TD Auto Finance (Canada) Inc v Yan, 2015 ABCA 114
This action stems from a conditional sales contract between TD Auto Finance (Canada) Inc. (“TD Auto”) and Ahmed Salman for the purchase of a vehicle. TD Auto also registered a security interest on the vehicle in the personal property registry.
A few months after entering into the contract, Mr. Salman defaulted on his loan payments to TD Auto. Weeks after Mr. Salman default on the loan, the vehicle identification number (“VIN”) on the vehicle was fraudulently altered. The result was that anyone doing a search of the personal property registry for the fraudulent VIN would not get notice of TD Auto’s security interest.
After the vehicle’s VIN was altered it was sold to Mr. Yan. Neither TD Auto nor Mr. Yan had any knowledge about the fraudulent activity surrounding the vehicle’s VIN. Mr. Yan, an especially cautious buyer, was not aware of TD Auto’s security interest.
TD Auto eventually received notice of the transfer in possession of the vehicle through the course of a police investigation. After discovering the vehicle had been purchased by Mr. Yan, TD Auto applied to the court to enforce its security interest in the vehicle.
TD Auto’s application was dismissed after the chambers justice found TD Auto impliedly consented to the transfer of the vehicle free of any security interest. The justice’s finding of implied consent was on the basis that TD Auto failed to act in a timely manner to enforce its security interest after Mr. Salman defaulted on the loan. TD Auto appealed the decision.
Decision of the Court of Appeal
The unique circumstances of this case put the interpretation of s. 28(1)(a) of the Personal Property Security Act, RSA 2000, c P-7 (“PPSA”) and implied consent to dealings of secured collateral, squarely in front of the Court of Appeal. Given the minimal amount of case law on this issue, this decision will have significance in Alberta and other jurisdictions with similarly worded personal property legislation.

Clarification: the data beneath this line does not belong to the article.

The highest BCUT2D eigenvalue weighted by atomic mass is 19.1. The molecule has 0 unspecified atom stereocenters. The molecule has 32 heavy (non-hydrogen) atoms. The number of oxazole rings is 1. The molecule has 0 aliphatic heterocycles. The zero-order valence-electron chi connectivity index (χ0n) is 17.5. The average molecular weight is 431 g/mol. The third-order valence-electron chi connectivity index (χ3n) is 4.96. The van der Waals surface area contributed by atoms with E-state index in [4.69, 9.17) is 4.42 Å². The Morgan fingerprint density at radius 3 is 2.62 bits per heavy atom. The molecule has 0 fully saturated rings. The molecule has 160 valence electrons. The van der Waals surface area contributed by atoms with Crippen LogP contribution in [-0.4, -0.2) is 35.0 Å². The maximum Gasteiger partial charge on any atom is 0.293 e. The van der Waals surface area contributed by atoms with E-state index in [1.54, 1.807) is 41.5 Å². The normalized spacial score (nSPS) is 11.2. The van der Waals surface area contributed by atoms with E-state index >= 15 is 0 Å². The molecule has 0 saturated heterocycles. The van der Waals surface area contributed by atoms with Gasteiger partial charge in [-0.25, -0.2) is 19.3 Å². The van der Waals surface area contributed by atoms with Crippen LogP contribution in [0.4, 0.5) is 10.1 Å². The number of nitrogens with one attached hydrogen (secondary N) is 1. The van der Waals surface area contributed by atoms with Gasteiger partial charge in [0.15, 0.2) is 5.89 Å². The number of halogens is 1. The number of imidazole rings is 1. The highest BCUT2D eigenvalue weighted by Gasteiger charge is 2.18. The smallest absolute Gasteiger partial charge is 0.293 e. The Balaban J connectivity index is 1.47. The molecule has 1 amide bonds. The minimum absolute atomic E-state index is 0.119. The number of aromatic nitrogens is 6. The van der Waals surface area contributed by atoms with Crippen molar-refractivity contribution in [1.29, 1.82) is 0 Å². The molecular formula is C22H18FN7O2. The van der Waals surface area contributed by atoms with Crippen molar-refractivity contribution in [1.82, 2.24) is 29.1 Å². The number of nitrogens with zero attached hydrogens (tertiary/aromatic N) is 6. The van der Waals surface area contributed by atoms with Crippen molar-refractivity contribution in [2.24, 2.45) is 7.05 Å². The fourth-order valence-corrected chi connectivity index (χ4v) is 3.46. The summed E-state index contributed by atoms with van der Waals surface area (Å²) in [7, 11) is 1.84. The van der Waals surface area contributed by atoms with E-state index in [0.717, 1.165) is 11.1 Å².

Section 28 of the PPSA codifies the long standing principle that a purchaser cannot get possession of property from a vendor that does not own the property. It also carves out exceptions to the rule that allow title in secured collateral to pass without a security interest attached. These exceptions are designed to efficiently facilitate the buying and selling of goods that may be subject to security interests.
The situation giving rise to this case may have also identified a legislative hole in the PPSA. There are no provisions in the PPSA specifically dealing with tampered serial numbered goods. Typically, the expectation from doing a search in the registry for a serial numbered good is that the result will identify any attached security interests. When that search cannot be relied on, due to a counterfeit serial number, the PPSA leaves no recourse to purchasers relying on these incorrect search results.
The Respondent was the very definition of a good faith purchaser for value. He went beyond what most purchasers would have in performing due diligence. It was a situation where the Respondent would never have been able to learn of the Appellant’s security interest by running a search on the viewable VIN. The Court of Appeal made it clear that based on the PPSA, the risk of loss in this situation will be borne by the purchaser. The secured creditor will always be able to follow the collateral into the hands of subsequent purchasers, absent express or implied consent to the transaction.
The Court of Appeal clearly outlined that implied consent must mean informed consent. A secured creditor having no knowledge of a transfer in secured collateral will not be found to have given implied consent to the transfer.
This decision gives secured creditors additional certainty regarding the enforceability of security interests in collateral. Buyers such as the Respondent will likely need to look at taking extra precautions to protect themselves from inadvertently purchasing a serial numbered good subject to a security interest.